All models have front disc brakes. This single piston caliper is a sliding type. No brake adjustment is necessary once the brake pads have been seated against the rotor. All 1980-87 trucks over 9000 GVWR use a Bendix disc brake assembly.
The single piston system is a closed system with fluid pressure being exerted on two surfaces: on the piston itself and in the opposite direction against the bottom of the bore of the caliper housing. There is equal pressure since the area of the piston and the bottom of the caliper bore are equal.
When hydraulic pressure is applied to the piston, it is transmitted to the inner brake pad lining which contacts the inner surface of the disc. This pulls the caliper assembly inboard as it slides on the four rubber bushings. As the caliper slides, the outer lining applies force to the outer surface of the disc and in this manner the two surfaces brake the vehicle.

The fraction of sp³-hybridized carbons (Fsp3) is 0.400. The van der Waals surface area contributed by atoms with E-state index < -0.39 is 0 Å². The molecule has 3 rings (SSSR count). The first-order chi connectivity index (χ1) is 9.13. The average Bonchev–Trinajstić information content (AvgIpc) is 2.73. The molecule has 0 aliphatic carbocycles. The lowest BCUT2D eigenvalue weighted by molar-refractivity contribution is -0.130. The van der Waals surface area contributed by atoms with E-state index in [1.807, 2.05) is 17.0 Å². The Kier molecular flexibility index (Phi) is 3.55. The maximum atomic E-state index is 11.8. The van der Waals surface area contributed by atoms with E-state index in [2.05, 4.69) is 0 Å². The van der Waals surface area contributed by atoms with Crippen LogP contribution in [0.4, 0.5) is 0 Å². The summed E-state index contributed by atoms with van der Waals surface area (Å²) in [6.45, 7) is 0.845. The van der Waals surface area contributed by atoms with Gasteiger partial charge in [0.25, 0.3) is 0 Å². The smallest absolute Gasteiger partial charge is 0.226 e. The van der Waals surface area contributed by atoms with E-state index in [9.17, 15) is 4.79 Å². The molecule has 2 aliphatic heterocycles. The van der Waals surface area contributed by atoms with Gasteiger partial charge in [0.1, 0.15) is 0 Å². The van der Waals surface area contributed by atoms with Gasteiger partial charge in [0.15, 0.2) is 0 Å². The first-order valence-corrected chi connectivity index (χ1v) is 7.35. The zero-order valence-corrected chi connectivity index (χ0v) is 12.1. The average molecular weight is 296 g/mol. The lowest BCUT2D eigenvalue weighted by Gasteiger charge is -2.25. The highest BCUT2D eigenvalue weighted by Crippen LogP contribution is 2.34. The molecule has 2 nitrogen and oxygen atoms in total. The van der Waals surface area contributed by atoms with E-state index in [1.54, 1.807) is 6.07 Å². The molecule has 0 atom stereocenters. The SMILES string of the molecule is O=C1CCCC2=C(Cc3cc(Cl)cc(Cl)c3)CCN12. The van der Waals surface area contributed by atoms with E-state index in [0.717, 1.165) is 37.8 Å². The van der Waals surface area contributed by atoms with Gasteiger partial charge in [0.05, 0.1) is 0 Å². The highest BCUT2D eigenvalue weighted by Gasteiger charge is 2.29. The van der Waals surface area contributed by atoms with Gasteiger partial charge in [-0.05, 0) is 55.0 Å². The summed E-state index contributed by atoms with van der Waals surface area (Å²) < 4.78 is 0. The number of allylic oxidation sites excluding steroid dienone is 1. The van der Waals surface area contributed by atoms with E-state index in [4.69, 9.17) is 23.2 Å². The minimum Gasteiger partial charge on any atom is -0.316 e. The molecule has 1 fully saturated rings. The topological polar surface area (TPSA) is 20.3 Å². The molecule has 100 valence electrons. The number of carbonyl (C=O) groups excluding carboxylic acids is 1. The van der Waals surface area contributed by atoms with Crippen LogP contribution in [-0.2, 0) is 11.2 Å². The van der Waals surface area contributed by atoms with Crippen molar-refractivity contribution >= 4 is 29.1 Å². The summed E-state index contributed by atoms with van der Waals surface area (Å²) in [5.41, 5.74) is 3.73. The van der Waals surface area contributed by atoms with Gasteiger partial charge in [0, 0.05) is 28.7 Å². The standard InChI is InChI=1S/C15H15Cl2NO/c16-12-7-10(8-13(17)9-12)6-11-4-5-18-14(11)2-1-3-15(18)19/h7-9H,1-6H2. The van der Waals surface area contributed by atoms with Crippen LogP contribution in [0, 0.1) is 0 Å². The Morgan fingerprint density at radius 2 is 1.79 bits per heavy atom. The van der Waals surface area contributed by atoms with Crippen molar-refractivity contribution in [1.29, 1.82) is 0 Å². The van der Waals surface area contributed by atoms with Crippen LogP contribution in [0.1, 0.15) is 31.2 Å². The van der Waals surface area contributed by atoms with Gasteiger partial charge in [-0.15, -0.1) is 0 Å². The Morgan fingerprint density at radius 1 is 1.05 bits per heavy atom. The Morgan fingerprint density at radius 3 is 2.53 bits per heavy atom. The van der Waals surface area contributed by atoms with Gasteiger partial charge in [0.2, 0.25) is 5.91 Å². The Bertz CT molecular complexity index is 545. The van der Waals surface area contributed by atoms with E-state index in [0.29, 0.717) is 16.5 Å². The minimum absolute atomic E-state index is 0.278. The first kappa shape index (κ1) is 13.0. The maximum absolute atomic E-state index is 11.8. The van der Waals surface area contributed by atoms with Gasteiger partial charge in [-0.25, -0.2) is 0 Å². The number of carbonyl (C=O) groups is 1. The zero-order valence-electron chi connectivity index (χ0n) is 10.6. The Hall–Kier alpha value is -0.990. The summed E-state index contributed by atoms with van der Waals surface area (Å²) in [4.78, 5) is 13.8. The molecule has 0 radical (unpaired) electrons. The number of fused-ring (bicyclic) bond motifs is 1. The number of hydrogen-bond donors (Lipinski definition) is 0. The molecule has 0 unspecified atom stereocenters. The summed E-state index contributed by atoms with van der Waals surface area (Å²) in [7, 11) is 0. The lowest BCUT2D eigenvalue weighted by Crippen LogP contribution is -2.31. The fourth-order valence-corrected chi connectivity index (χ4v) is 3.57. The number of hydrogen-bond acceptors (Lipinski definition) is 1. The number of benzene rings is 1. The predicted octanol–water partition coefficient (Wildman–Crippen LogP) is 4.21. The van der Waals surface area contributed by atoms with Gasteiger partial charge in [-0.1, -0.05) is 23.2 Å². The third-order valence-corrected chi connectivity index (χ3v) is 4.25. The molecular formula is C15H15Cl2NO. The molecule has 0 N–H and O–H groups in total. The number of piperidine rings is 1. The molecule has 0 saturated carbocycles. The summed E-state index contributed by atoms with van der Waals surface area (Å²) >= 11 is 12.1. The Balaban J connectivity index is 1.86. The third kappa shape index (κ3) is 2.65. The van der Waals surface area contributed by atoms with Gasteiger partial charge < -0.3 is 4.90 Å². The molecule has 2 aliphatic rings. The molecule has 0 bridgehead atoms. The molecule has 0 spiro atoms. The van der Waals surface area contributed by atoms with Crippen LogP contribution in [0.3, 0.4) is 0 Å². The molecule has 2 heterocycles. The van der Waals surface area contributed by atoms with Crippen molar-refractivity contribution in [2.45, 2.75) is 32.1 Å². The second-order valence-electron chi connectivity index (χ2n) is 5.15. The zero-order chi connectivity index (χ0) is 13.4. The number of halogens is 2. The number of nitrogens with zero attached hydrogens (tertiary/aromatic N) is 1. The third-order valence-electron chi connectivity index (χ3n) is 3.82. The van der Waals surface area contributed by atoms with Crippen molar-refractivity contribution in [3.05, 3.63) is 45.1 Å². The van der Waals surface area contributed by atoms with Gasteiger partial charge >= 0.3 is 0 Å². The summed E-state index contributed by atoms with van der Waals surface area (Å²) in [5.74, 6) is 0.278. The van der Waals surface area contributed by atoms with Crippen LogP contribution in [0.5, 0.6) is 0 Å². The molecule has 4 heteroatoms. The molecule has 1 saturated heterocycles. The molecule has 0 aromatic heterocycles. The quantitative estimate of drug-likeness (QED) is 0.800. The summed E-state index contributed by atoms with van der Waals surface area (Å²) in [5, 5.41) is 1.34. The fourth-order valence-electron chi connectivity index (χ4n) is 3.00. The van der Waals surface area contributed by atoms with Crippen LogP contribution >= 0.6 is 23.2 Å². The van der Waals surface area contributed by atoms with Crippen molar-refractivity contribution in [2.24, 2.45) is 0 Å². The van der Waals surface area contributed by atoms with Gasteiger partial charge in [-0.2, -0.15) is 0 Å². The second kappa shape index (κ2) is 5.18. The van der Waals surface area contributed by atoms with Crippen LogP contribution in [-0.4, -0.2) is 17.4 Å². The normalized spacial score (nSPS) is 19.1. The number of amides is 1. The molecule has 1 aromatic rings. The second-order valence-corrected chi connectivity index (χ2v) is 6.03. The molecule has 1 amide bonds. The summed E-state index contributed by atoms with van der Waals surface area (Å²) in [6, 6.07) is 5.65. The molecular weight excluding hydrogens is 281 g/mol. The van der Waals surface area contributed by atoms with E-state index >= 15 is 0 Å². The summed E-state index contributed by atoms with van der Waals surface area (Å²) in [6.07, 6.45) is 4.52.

Since the hydraulic pressure is equally applied to both brake pads there will be no flexing or distortion of the pad and if the unit is operating correctly, the pad wear should be equal.
This type of disc brake uses a very small running clearance between pad and rotor. As the brake linings wear, the caliper assembly moves inward and the brake fluid from the reservoir fills the area behind the piston so that brake pedal travel is not increased. Therefore, you will still have a high pedal even though the pad could be worn to the metal backing.
Because the brake pads are in close contact with the rotor, this gives the advantage of increased brake response, reduced brake pedal travel, and faster generation of hydraulic line pressure. The pad being close to the rotor disc also cleans it of foreign material.
The system is composed of the hub and disc assembly, the shield, the support, the caliper assembly, and the linings. The disc is vented with cooling fins which dissipate heat.